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installation: video, digital prints, bed, side tables, and lamps,

performance: 12 hours, May 15-17, 2014, University of Toronto Art Centre

I started the Husbands and I performance in 2009; I wore my Chinese traditional dress, walking on streets in Vancouver and asking white males to have photo taken with me by suggesting them to be my husband for a minute. I have had photo with 325 men. In September 2010, I advertised myself in various media as “an exotic, compliant and artistic Asian girl, looking for a white husband who would like to take me to his home and live with him for a day as his mail order bride.” I lived with men who responded my advertise a day. This performance ended in June 2011. During the exhibition, I stayed on a bed 12 hours in the gallery, inviting audience to come to my bed to chat and sleep with me.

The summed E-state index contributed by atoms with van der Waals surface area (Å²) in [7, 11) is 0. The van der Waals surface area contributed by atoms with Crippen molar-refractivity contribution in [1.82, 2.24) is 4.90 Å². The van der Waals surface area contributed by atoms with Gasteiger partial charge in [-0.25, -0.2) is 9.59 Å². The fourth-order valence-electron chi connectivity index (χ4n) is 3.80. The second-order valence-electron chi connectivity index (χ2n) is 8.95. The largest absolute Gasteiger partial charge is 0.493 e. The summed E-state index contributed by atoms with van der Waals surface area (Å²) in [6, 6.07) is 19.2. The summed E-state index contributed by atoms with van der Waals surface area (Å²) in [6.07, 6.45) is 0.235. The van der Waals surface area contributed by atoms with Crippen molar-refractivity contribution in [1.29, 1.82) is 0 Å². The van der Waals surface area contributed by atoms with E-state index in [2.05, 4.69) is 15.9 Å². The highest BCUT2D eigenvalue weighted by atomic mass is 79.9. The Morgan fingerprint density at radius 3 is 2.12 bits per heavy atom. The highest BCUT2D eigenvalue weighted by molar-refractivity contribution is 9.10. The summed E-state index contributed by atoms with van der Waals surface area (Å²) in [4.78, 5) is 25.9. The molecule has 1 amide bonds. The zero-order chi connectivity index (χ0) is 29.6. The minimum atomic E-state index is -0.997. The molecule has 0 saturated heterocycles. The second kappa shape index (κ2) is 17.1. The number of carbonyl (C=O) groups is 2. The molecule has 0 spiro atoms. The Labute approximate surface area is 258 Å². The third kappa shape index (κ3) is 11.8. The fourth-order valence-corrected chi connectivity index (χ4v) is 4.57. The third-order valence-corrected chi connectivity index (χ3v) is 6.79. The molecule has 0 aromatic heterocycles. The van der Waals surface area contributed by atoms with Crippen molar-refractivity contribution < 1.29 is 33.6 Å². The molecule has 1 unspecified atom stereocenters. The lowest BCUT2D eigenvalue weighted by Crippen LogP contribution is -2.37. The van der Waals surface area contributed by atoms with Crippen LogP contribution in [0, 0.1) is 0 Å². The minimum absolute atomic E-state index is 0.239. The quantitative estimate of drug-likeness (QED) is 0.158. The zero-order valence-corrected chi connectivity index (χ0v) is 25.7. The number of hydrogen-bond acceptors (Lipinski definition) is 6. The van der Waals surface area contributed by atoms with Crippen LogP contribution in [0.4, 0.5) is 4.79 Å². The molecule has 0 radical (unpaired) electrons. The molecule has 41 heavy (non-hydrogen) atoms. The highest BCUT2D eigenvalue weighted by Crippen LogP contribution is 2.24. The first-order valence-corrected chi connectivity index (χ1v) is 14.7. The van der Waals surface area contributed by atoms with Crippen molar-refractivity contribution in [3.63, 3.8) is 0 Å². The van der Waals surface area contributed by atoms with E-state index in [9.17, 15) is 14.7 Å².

This work is part of  Through the Body, CONTACT Photography Festival, and exhibited at University of Toronto Art Centre, Toronto, April 29-June 28, 2014.  Curated by Dr. Matthew Brower, Fu Xiaodong, and Yan Zhou

photo credit: Toni Hafkenscheid